How it Works
As long as you have your camera in AF-C mode, any time you need to focus or refocus, you press the focusing button on back. As long as you remain the same distance from your subject, you can let your finger off the button while you reframe or find slightly different compositions. Focus will stay locked on your stationary subject.
If you need to continuously track your subject, simply hold down the button and your camera will track the moving object. When you are ready to take a picture, engage the shutter release button. Remember that in order for the autofocus to stay engaged, you must hold the back button down while you are tracking a moving subject. It is not a press once to engage, press once again to disengage, system.
Autofocus can mess up. Wildlife photographers are well aware of the challenges presented when trying to shoot a critter as it moves across brush, or jungle canopy, or wherever.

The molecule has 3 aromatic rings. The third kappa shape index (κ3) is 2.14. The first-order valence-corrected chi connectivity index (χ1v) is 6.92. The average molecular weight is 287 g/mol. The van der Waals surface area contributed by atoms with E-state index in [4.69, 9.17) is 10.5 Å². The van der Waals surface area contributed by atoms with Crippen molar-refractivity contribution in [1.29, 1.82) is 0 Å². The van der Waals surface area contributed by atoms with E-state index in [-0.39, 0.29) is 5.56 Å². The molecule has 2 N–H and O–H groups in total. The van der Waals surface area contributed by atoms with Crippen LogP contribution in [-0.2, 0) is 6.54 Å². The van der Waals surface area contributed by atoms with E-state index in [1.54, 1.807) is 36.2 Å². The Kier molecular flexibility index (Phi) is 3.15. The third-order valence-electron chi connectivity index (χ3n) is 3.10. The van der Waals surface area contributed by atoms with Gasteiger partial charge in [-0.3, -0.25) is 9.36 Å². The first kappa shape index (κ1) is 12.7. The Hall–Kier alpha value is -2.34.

If you need to switch quickly between auto and manual focus, back button focus makes it easy. In wildlife photography, it is not a rare occurrence that autofocus ends up achieving a perfectly crisp focus on a leaf just in front of the animal’s eyeball, your intended focus point. Or, it just bounces back and forth picking up whatever might be blocking the animal you are attempting to photograph. With back button focus you can switch to manual focus without having to push any buttons at all, as the autofocus quits when you release the button, so you simply need to twist the lens to adjust focus. That’s not possible when the button to take the photo also triggers the autofocus. And you won’t miss things while fighting with your autofocus as it struggles to decide what exactly it is you’d like the focus to be on. Using back button focus allows you to quickly prevent focus errors like this situation.